“The claim for service connection for [Your Disability] remains denied because the evidence submitted is not new and material.” As a veteran seeking benefits, you have probably received a decision from the VA including that sentence. What does the VA mean by New and Material Evidence? How does it affect your claim? The evidence was obviously new or you would not have filed it. It seemed material, so what does material mean to the VA?
In VA law, “new and material evidence” is defined as:
- existing evidence not previously submitted to the agency decisionmakers that,
- by itself or when considered with previous evidence of record,
- relates to an unestablished fact necessary to substantiate the claim.
The definition consists of two different elements:
Evidence that has never been submitted to the agency decisionmakers. The new evidence could be new medical records, buddy statements, or service records. (Note: Service records not previously associated with the claim can open up a new realm of effective dates.) When thinking about what new evidence is, ask yourself, “is this cumulative or redundant?” If you find the answer is yes, you will likely see the first sentence of this post.
Material evidence is evidence which taken alone or in concert with previous evidence, relates the establishment of a fact necessary to win the claim. In other words, does the evidence tend to show your claim is more likely related to service.
After going through what new and material is to the VA, you may wonder how it can help your claim. New and material evidence allows you to reopen a previously decided claim, and potentially get an earlier effective date.
When a veteran files a claim for a disability that the VA has previously denied which has become final, the new claim is considered “reopened.” For a decision to be considered final, the time for appeal must have run.
For example. Veteran applies for service connection for PTSD, and is denied due to a lack of diagnosis. A full year (the time for appeal of a rating decision) passes, and the veteran never files an Notice of Disagreement (NOD). That decision is considered final. Shortly thereafter the veteran is diagnosed with PTSD and again claims it based on his diagnosis. This is a reopened claim for benefits. Without new and material evidence, a finalized claim is just that, final.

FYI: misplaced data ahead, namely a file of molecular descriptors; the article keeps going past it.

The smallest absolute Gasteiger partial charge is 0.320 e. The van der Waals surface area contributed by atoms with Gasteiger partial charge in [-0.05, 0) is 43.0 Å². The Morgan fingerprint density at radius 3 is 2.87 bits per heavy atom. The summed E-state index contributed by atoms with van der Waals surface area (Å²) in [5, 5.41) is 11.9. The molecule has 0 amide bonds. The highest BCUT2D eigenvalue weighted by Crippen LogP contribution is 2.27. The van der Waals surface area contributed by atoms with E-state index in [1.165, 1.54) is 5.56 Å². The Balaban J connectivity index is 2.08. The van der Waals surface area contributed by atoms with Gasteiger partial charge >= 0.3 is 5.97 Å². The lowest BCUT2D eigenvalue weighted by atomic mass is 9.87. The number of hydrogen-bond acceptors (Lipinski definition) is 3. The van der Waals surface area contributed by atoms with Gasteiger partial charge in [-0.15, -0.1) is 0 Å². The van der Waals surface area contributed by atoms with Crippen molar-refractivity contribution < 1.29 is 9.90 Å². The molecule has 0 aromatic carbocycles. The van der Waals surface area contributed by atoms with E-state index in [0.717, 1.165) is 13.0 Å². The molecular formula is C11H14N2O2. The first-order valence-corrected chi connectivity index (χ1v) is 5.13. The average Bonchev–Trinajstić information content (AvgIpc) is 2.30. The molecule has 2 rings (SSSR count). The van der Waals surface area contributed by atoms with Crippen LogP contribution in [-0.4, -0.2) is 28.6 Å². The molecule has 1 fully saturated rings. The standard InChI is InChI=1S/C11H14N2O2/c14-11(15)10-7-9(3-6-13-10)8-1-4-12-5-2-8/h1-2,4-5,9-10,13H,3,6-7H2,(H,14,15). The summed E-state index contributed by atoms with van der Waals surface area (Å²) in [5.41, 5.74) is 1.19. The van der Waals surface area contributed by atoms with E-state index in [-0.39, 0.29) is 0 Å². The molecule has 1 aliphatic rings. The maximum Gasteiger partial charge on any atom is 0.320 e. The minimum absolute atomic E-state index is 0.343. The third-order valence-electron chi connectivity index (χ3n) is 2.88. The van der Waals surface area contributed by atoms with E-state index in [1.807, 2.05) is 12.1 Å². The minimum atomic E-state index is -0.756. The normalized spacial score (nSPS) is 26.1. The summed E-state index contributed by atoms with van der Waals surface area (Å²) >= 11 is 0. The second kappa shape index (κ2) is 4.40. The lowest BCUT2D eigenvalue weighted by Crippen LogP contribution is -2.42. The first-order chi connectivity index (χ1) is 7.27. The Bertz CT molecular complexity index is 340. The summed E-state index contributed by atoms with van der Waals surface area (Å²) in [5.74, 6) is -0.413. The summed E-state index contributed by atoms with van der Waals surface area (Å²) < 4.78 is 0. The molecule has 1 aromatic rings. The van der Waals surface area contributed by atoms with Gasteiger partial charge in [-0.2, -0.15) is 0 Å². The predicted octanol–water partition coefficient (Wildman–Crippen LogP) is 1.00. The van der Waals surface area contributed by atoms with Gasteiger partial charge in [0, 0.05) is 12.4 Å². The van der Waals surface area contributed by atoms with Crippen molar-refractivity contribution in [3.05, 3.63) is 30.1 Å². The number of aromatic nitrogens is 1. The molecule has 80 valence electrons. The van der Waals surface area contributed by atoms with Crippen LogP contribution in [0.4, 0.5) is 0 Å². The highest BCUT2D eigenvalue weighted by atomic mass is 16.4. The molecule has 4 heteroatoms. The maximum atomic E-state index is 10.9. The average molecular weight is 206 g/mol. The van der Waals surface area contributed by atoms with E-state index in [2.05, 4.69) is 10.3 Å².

Earlier Effective Date:
How can new and material evidence get you an earlier effective date? There are two ways to establish entitlement to an earlier effective date. The first is new service records.
According to VA regulations, “at any time after the VA issues a decision on a claim, if the VA receives relevant official service department records that existed and had not been previously associated with the claims file when the VA first decided the claim, the VA WILL reconsider the claim.” (Emphasis added.) This means if the VA previously denied your claim for back injury, 20 or even 30 years ago, and now finds service records showing an injury in service, they must consider the possibility that your claim should be granted back to the previous denial.
The second way an earlier effective date is established is when new and material evidence is submitted prior to the expiration of the appeals period.
New and Material Evidence Submitted within the Year:
VA regulations require “[n]ew and material evidence submitted prior to the expiration of the appeal period WILL be considered as having been filed in connection with the claim which was pending at the beginning of the appeal period.” (Emphasis added.) When you get to the meat of the regulation’s meaning, it says that from the date of the issuance of a rating decision, the veteran has one year to submit new and material evidence relating to his claim. If a veteran files the new evidence with that one year period, it must be considered in relation to the original filing date for the pending claim. The VA often misses this and fails to implement the regulation as they should.